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Different types of pick and pack methods and why it’s important to know

(Source: Bigstock.)

A critical and often challenging step in the order fulfilment process is pack and pack. 

Many e-commerce businesses depend on third-party providers to handle pick and pack. However, beware, as finding a provider that is capable of servicing your business’ unique needs may be costly.

This article takes a dive into the world of pick and pack for online business. What it is. Why it’s important. The different pick and pack methods, and what your business should keep an eye on when it comes to deciding factors.

Defining pick and pack

In pick and pack, individual items are picked from stock (pallets or cartons) usually stored at a bin location in a warehouse, which forms part of a customer’s order. These are then placed into boxes or envelopes, ready for dispatch.

When done correctly, packages can be shipped anywhere around the world, resulting in high customer satisfaction, increased conversion, retention and repeat. 

The challenges

Pick and pack can be complicated and requires a high level of coordination, organization, and attention to detail. And all this needs to integrate seamlessly with packaging, labelling, and freight.

The different pick and pack methods

There are three key types of pick and pack methods that are employed in e-commerce. Choosing the correct method for your current stage of business will determine how efficient you are, and how much you save in time and cost. Added to this is how you group to fulfil these orders as outlined in points 4 and 5.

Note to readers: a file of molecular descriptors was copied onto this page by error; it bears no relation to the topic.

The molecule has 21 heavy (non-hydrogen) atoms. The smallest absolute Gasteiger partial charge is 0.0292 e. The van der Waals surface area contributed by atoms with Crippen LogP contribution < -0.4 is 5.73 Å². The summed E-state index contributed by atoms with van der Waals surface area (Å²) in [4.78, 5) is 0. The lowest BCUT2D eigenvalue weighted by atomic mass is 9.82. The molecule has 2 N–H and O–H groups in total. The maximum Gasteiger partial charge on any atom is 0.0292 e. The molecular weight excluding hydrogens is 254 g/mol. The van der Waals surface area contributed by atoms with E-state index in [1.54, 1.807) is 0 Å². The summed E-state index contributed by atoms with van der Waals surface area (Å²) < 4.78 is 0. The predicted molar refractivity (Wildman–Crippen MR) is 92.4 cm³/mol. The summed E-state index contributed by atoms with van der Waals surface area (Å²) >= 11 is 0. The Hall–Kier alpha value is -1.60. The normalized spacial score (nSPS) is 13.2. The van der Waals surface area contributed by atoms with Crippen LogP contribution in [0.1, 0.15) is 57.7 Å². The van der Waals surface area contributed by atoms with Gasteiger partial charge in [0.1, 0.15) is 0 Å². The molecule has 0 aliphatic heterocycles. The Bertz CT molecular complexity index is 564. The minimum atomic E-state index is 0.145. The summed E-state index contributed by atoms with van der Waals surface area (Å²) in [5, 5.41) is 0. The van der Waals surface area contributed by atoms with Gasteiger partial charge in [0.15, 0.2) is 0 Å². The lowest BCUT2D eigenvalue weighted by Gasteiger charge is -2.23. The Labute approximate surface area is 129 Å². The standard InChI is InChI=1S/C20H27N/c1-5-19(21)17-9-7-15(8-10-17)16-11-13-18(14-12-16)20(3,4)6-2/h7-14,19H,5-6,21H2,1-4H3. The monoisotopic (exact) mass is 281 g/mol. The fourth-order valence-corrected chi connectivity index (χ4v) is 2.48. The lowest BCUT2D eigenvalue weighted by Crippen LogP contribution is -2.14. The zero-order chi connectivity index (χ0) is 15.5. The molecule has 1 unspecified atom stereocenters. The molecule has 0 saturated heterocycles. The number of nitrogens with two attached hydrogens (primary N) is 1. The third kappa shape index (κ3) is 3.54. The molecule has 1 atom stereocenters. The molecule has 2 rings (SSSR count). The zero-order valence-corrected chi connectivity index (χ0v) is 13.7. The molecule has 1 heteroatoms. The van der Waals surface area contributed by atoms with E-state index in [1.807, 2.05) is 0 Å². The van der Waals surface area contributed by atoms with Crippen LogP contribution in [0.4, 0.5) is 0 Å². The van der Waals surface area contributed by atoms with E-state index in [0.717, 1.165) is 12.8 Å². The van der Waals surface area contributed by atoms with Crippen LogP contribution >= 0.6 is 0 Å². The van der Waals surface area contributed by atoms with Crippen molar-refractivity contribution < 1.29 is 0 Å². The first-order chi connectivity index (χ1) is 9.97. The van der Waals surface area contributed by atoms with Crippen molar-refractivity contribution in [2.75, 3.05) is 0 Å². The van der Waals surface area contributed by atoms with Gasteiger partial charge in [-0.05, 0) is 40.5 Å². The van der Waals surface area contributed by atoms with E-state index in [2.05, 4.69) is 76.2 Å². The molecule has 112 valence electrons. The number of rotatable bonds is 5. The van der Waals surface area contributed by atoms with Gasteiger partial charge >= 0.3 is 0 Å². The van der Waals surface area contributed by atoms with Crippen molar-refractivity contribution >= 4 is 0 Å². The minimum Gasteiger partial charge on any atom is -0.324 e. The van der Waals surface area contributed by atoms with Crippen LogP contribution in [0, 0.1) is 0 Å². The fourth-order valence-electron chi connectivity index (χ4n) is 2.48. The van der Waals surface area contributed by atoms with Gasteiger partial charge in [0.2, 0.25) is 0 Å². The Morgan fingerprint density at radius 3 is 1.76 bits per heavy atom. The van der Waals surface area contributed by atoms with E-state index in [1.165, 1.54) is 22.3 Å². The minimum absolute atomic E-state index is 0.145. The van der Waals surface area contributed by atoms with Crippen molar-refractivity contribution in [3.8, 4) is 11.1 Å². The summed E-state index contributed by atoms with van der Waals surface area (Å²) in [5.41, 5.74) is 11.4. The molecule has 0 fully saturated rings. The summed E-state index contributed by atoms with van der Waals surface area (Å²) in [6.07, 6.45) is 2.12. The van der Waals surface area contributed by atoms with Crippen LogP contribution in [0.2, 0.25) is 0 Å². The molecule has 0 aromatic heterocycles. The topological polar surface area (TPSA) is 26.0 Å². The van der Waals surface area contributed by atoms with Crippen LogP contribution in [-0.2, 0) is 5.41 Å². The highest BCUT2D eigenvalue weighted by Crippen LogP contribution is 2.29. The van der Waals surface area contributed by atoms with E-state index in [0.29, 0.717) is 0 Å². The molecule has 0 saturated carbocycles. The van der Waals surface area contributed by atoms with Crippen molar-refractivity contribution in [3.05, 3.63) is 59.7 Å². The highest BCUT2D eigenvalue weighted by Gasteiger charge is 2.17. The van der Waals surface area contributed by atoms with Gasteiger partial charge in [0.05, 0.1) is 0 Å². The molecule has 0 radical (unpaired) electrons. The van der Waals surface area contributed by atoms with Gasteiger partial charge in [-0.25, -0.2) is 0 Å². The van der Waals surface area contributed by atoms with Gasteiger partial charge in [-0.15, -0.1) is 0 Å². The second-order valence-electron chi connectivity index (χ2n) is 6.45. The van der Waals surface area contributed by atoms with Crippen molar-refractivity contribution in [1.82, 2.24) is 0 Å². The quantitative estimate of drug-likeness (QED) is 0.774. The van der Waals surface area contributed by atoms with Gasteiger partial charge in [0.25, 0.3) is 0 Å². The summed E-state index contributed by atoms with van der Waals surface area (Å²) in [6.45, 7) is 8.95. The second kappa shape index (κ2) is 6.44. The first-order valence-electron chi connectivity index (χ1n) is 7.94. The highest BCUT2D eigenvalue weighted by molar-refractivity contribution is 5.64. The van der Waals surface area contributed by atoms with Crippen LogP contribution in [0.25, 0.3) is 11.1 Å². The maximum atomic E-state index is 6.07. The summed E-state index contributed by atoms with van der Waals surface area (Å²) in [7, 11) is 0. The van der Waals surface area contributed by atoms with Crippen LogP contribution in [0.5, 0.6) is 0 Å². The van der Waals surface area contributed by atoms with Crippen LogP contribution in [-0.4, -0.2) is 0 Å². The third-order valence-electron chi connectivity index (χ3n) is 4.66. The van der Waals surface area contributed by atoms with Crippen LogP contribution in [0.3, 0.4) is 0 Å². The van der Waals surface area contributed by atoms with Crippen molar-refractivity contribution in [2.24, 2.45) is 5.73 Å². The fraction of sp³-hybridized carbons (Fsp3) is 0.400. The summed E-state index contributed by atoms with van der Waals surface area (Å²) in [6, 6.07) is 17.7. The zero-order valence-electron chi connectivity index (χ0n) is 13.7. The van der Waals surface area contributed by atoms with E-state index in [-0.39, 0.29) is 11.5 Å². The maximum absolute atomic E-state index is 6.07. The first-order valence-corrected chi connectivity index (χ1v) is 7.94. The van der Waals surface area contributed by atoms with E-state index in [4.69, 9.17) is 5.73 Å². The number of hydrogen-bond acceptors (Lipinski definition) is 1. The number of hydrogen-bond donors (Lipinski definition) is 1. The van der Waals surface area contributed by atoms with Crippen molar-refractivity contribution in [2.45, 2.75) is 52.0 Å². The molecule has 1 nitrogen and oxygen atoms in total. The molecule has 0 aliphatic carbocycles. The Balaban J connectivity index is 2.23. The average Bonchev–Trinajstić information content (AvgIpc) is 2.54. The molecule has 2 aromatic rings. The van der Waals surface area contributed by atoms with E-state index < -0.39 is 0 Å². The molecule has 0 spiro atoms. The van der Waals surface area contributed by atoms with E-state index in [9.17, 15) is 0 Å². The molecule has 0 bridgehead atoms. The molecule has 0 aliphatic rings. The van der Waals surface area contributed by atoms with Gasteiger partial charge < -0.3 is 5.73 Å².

1. Piece (order) picking, is the most straightforward of all the picking methods, and typically best suited to businesses with fewer SKU constructs, where orders are fulfilled sequentially and all items in an order need to be picked before moving on to the next order.
  1. Bulk picking is more efficient. When a pick-run is created using this method, the selected orders will be deconstructed, and all items from the selected orders will be grouped and constructed into a picking slip, ordered by either location sequence or alphabetised. Items picked will be sorted or re-organised into orders during the dispatch process.
  1. Tote picking, where workers pick and sort items for multiple orders at once. Using mobile trollies, dedicated totes are used to separate items according to order while items are being picked. When a tote pick is complete, each order is ready to be boxed, labelled and dispatched.
  1. Zone picking, where the warehouse is divided into different zones according to the structural or functional setup. Common zones include pick face/bins, pallet storage, bulk storage/floor area, cool rooms, etc. Orders are picked from their assigned zones, usually being transferred manually. 
  2. Wave picking sets a limit on orders allocated to each pick-run/resource, making sure all picking tasks are feasible and achievable. Limits could be determined by the number of orders and order sizes, etc.

Deciding factors that your business should keep an eye on

A few closing remarks when deciding on a pick and pack solution. Is it scalable? How robust or versatile is it? A start-up or small business may only require one or two picking methods. As your business grows, keeping costs down and efficiency up means you will require more sophisticated pick methods, such as tote pick.

To learn how EIZ can handle your business’ pick and pack, no matter your size, reach out to us today at enquiry@eiz.com.au.